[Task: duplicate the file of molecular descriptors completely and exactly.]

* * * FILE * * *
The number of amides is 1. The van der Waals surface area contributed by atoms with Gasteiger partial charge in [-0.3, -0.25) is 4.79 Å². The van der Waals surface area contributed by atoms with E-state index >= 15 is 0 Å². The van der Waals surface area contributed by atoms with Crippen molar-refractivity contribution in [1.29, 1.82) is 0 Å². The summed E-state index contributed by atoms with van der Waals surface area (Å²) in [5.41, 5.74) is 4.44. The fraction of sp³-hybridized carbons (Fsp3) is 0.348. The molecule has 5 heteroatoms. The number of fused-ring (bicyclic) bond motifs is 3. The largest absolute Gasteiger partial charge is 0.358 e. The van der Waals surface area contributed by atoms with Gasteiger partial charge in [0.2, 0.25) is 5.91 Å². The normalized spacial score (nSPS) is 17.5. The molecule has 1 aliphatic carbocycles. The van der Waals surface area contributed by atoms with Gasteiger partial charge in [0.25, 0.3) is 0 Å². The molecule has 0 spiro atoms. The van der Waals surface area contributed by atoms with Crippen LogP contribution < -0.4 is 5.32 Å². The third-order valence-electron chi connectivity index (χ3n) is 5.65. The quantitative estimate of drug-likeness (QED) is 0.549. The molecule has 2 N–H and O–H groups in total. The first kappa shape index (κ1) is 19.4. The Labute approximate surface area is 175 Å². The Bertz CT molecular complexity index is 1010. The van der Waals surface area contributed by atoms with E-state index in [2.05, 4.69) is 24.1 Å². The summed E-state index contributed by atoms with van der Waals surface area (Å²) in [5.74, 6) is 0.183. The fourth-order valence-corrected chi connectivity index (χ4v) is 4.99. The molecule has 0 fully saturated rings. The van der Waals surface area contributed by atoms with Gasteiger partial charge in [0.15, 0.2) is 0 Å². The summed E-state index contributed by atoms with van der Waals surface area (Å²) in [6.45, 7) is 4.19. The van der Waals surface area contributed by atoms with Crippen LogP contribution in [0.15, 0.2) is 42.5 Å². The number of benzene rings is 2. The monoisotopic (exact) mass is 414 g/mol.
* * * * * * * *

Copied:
The number of amides is 1. The van der Waals surface area contributed by atoms with Gasteiger partial charge in [-0.3, -0.25) is 4.79 Å². The van der Waals surface area contributed by atoms with E-state index >= 15 is 0 Å². The van der Waals surface area contributed by atoms with Crippen molar-refractivity contribution in [1.29, 1.82) is 0 Å². The summed E-state index contributed by atoms with van der Waals surface area (Å²) in [5.41, 5.74) is 4.44. The fraction of sp³-hybridized carbons (Fsp3) is 0.348. The molecule has 5 heteroatoms. The number of fused-ring (bicyclic) bond motifs is 3. The largest absolute Gasteiger partial charge is 0.358 e. The van der Waals surface area contributed by atoms with Gasteiger partial charge in [0.2, 0.25) is 5.91 Å². The normalized spacial score (nSPS) is 17.5. The molecule has 1 aliphatic carbocycles. The van der Waals surface area contributed by atoms with Gasteiger partial charge in [0.25, 0.3) is 0 Å². The molecule has 0 spiro atoms. The van der Waals surface area contributed by atoms with Crippen LogP contribution < -0.4 is 5.32 Å². The third-order valence-electron chi connectivity index (χ3n) is 5.65. The quantitative estimate of drug-likeness (QED) is 0.549. The molecule has 2 N–H and O–H groups in total. The first kappa shape index (κ1) is 19.4. The Labute approximate surface area is 175 Å². The Bertz CT molecular complexity index is 1010. The van der Waals surface area contributed by atoms with E-state index in [2.05, 4.69) is 24.1 Å². The summed E-state index contributed by atoms with van der Waals surface area (Å²) in [5.74, 6) is 0.183. The fourth-order valence-corrected chi connectivity index (χ4v) is 4.99. The molecule has 0 fully saturated rings. The van der Waals surface area contributed by atoms with Gasteiger partial charge in [0.15, 0.2) is 0 Å². The summed E-state index contributed by atoms with van der Waals surface area (Å²) in [6.45, 7) is 4.19. The van der Waals surface area contributed by atoms with Crippen LogP contribution in [0.15, 0.2) is 42.5 Å². The number of benzene rings is 2. The monoisotopic (exact) mass is 414 g/mol.